Some physicists have believed in a "firewall" around the perimeter of a black hole that would otherwise be sucked into its powerful gravitational pull.
The Ohio State University has a calculated explanation of what would happen if an electron black hole, with a mass as big as the sun.
"The probability of the electron hitting Samir Mathur, a professor of physics at Ohio State, said: "A photon from the radiation and burning up is negligible; The study appears in the Journal of High Energy Physics.
The new study builds on previous work from 2004 by Mathur that theorized that black holes are basically giant, brassy balls of yarn – "fuzzballs" that gather more and more folders That theory, Mathur said, resolved the famous black hole "information paradox" outlined by Steven Hawking in 1
The firewall argument emerged in 2012, when four physicists from the University of California, Santa Barbara argued that it would be a fuzzball
Black holes are places in space.
"Black holes are places in space with such immense gravitational pull that it can not even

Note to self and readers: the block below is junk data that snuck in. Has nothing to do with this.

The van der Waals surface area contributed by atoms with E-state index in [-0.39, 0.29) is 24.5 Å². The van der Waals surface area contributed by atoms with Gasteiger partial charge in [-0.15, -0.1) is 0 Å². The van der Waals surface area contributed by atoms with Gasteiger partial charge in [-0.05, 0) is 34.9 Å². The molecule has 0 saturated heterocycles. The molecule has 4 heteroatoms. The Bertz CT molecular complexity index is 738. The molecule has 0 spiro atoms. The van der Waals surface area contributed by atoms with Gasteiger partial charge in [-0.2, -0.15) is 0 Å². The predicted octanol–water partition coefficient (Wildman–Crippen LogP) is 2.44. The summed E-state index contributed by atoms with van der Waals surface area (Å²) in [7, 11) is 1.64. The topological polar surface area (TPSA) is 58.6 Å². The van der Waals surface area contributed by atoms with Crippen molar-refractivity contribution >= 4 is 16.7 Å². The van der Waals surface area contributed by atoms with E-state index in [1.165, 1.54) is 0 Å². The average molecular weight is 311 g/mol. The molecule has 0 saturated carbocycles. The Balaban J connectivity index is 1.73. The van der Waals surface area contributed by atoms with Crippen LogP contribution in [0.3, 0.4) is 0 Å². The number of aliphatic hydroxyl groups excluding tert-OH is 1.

After months by mathematical machinations, Mathur and his team arrived at their by-the-numbers explanation to support their theory. It's built on string theory, the scientific notion that the universe is composed of subatomic string-like tubes of energy. [Einstein's theory of relativity.]
Mathur has always counted himself among those who are skeptical.
"The question is 'Where does the black hole grab you?' The firewall argument, "he." He says, "he. He thinks that as a person approaches the horizon, the fuzzball surface grows to be ready, it has a chance to reach the hottest part of the radiation, and this is a crucial finding in this new physics paper." said.
"The firewall argument had seemed like a quick way to prove that something is falling through." the horizon burns up. But now that can not be any such quick argument; [This article is not available in German only.] [Mathur said]
Ohio State University
Understanding Time and Space
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NASA's Fermi Traces Source of Cosmic Neutrino to Monster Black Hole
Greenbelt MD (SPX) Jul 13, 2018
For the first time ever, scientists using NASA's Fermi Gamma-ray Space Telescope have found the source of a high-energy neutrino from outside our galaxy. This neutrino traveled 3.7 billion years at almost the speed of light before being detected on Earth. This is farther than any other neutrino whose origin cancels can identify.
High-energy neutrinos are hard-to-catch particles that scientists think are created by the most powerful events in the cosmos, such as galaxy mergers and material falli … read more